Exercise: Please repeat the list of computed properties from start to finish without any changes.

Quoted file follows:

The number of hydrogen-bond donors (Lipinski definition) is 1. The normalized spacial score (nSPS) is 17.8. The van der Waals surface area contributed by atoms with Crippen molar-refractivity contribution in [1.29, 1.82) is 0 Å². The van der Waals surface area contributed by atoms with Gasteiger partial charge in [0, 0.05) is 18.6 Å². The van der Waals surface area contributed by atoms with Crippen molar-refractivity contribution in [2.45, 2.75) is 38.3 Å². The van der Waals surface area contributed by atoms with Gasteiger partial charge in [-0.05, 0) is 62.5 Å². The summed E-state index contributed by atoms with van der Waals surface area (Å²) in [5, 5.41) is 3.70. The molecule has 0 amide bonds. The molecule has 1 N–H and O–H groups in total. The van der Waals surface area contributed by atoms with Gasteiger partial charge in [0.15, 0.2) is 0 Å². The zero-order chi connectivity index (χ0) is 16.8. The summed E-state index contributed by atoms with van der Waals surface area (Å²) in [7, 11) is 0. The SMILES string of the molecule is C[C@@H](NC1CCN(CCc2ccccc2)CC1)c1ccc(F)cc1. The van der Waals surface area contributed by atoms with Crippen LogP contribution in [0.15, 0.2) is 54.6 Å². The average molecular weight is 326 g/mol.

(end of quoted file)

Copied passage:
The number of hydrogen-bond donors (Lipinski definition) is 1. The normalized spacial score (nSPS) is 17.8. The van der Waals surface area contributed by atoms with Crippen molar-refractivity contribution in [1.29, 1.82) is 0 Å². The van der Waals surface area contributed by atoms with Gasteiger partial charge in [0, 0.05) is 18.6 Å². The van der Waals surface area contributed by atoms with Crippen molar-refractivity contribution in [2.45, 2.75) is 38.3 Å². The van der Waals surface area contributed by atoms with Gasteiger partial charge in [-0.05, 0) is 62.5 Å². The summed E-state index contributed by atoms with van der Waals surface area (Å²) in [5, 5.41) is 3.70. The molecule has 0 amide bonds. The molecule has 1 N–H and O–H groups in total. The van der Waals surface area contributed by atoms with Gasteiger partial charge in [0.15, 0.2) is 0 Å². The zero-order chi connectivity index (χ0) is 16.8. The summed E-state index contributed by atoms with van der Waals surface area (Å²) in [7, 11) is 0. The SMILES string of the molecule is C[C@@H](NC1CCN(CCc2ccccc2)CC1)c1ccc(F)cc1. The van der Waals surface area contributed by atoms with Crippen LogP contribution in [0.15, 0.2) is 54.6 Å². The average molecular weight is 326 g/mol.